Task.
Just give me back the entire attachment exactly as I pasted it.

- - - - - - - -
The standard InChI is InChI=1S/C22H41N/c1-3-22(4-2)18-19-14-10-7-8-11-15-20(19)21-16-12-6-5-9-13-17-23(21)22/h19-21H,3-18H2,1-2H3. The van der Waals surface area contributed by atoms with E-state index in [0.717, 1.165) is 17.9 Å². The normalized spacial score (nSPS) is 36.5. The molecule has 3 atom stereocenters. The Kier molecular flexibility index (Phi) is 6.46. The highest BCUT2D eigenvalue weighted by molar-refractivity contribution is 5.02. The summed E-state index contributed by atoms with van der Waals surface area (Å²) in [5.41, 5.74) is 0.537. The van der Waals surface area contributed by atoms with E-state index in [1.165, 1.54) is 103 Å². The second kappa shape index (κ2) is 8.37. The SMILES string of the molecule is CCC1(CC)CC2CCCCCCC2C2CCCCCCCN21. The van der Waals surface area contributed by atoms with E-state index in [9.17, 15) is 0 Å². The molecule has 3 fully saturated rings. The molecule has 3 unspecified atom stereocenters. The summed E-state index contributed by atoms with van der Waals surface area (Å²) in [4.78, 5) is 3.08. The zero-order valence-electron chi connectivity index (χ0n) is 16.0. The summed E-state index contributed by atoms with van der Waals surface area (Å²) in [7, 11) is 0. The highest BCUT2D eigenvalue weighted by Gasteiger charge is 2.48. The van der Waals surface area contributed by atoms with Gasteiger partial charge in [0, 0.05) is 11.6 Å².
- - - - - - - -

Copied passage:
The standard InChI is InChI=1S/C22H41N/c1-3-22(4-2)18-19-14-10-7-8-11-15-20(19)21-16-12-6-5-9-13-17-23(21)22/h19-21H,3-18H2,1-2H3. The van der Waals surface area contributed by atoms with E-state index in [0.717, 1.165) is 17.9 Å². The normalized spacial score (nSPS) is 36.5. The molecule has 3 atom stereocenters. The Kier molecular flexibility index (Phi) is 6.46. The highest BCUT2D eigenvalue weighted by molar-refractivity contribution is 5.02. The summed E-state index contributed by atoms with van der Waals surface area (Å²) in [5.41, 5.74) is 0.537. The van der Waals surface area contributed by atoms with E-state index in [1.165, 1.54) is 103 Å². The second kappa shape index (κ2) is 8.37. The SMILES string of the molecule is CCC1(CC)CC2CCCCCCC2C2CCCCCCCN21. The van der Waals surface area contributed by atoms with E-state index in [9.17, 15) is 0 Å². The molecule has 3 fully saturated rings. The molecule has 3 unspecified atom stereocenters. The summed E-state index contributed by atoms with van der Waals surface area (Å²) in [4.78, 5) is 3.08. The zero-order valence-electron chi connectivity index (χ0n) is 16.0. The summed E-state index contributed by atoms with van der Waals surface area (Å²) in [7, 11) is 0. The highest BCUT2D eigenvalue weighted by Gasteiger charge is 2.48. The van der Waals surface area contributed by atoms with Gasteiger partial charge in [0, 0.05) is 11.6 Å².